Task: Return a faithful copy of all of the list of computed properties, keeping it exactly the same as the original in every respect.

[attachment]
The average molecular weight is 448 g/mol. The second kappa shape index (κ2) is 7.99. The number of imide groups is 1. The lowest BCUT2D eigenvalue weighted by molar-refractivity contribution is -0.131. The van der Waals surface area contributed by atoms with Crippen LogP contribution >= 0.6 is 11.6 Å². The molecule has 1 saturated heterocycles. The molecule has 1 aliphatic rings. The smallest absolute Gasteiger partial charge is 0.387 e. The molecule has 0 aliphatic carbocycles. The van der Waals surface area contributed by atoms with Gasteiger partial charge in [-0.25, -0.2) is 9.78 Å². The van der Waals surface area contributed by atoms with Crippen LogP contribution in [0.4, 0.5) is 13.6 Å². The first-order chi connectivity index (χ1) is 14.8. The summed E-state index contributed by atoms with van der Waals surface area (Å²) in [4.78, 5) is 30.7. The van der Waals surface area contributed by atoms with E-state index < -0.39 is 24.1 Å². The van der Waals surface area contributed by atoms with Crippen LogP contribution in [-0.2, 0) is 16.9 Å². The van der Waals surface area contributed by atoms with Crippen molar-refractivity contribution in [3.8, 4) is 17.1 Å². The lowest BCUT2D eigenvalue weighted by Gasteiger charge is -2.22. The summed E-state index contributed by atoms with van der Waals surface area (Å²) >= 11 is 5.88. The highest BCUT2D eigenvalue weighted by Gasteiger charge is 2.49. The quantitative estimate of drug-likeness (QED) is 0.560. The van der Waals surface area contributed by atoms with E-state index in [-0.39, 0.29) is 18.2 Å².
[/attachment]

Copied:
The average molecular weight is 448 g/mol. The second kappa shape index (κ2) is 7.99. The number of imide groups is 1. The lowest BCUT2D eigenvalue weighted by molar-refractivity contribution is -0.131. The van der Waals surface area contributed by atoms with Crippen LogP contribution >= 0.6 is 11.6 Å². The molecule has 1 saturated heterocycles. The molecule has 1 aliphatic rings. The smallest absolute Gasteiger partial charge is 0.387 e. The molecule has 0 aliphatic carbocycles. The van der Waals surface area contributed by atoms with Gasteiger partial charge in [-0.25, -0.2) is 9.78 Å². The van der Waals surface area contributed by atoms with Crippen LogP contribution in [0.4, 0.5) is 13.6 Å². The first-order chi connectivity index (χ1) is 14.8. The summed E-state index contributed by atoms with van der Waals surface area (Å²) in [4.78, 5) is 30.7. The van der Waals surface area contributed by atoms with E-state index < -0.39 is 24.1 Å². The van der Waals surface area contributed by atoms with Crippen LogP contribution in [-0.2, 0) is 16.9 Å². The van der Waals surface area contributed by atoms with Crippen molar-refractivity contribution in [3.8, 4) is 17.1 Å². The lowest BCUT2D eigenvalue weighted by Gasteiger charge is -2.22. The summed E-state index contributed by atoms with van der Waals surface area (Å²) >= 11 is 5.88. The highest BCUT2D eigenvalue weighted by Gasteiger charge is 2.49. The quantitative estimate of drug-likeness (QED) is 0.560. The van der Waals surface area contributed by atoms with E-state index in [-0.39, 0.29) is 18.2 Å².